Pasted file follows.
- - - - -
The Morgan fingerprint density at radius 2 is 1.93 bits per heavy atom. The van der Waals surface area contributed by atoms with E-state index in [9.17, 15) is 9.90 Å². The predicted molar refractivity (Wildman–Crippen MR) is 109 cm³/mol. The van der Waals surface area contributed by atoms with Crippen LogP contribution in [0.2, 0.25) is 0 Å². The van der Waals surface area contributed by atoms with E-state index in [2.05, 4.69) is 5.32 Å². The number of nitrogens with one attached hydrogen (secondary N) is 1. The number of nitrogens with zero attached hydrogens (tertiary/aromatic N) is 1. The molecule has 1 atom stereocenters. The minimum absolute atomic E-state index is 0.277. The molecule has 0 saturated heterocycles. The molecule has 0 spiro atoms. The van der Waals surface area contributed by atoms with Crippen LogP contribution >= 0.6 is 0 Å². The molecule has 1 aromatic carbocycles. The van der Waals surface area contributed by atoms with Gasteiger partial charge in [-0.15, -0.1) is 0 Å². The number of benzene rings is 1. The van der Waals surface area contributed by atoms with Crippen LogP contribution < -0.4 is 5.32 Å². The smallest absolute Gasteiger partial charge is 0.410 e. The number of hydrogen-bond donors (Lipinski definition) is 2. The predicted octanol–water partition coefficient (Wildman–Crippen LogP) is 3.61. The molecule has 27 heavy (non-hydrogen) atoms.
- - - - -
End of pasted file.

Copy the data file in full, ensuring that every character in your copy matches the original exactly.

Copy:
The Morgan fingerprint density at radius 2 is 1.93 bits per heavy atom. The van der Waals surface area contributed by atoms with E-state index in [9.17, 15) is 9.90 Å². The predicted molar refractivity (Wildman–Crippen MR) is 109 cm³/mol. The van der Waals surface area contributed by atoms with Crippen LogP contribution in [0.2, 0.25) is 0 Å². The van der Waals surface area contributed by atoms with E-state index in [2.05, 4.69) is 5.32 Å². The number of nitrogens with one attached hydrogen (secondary N) is 1. The number of nitrogens with zero attached hydrogens (tertiary/aromatic N) is 1. The molecule has 1 atom stereocenters. The minimum absolute atomic E-state index is 0.277. The molecule has 0 saturated heterocycles. The molecule has 0 spiro atoms. The van der Waals surface area contributed by atoms with Crippen LogP contribution >= 0.6 is 0 Å². The molecule has 1 aromatic carbocycles. The van der Waals surface area contributed by atoms with Gasteiger partial charge in [-0.15, -0.1) is 0 Å². The number of benzene rings is 1. The van der Waals surface area contributed by atoms with Crippen LogP contribution < -0.4 is 5.32 Å². The smallest absolute Gasteiger partial charge is 0.410 e. The number of hydrogen-bond donors (Lipinski definition) is 2. The predicted octanol–water partition coefficient (Wildman–Crippen LogP) is 3.61. The molecule has 27 heavy (non-hydrogen) atoms.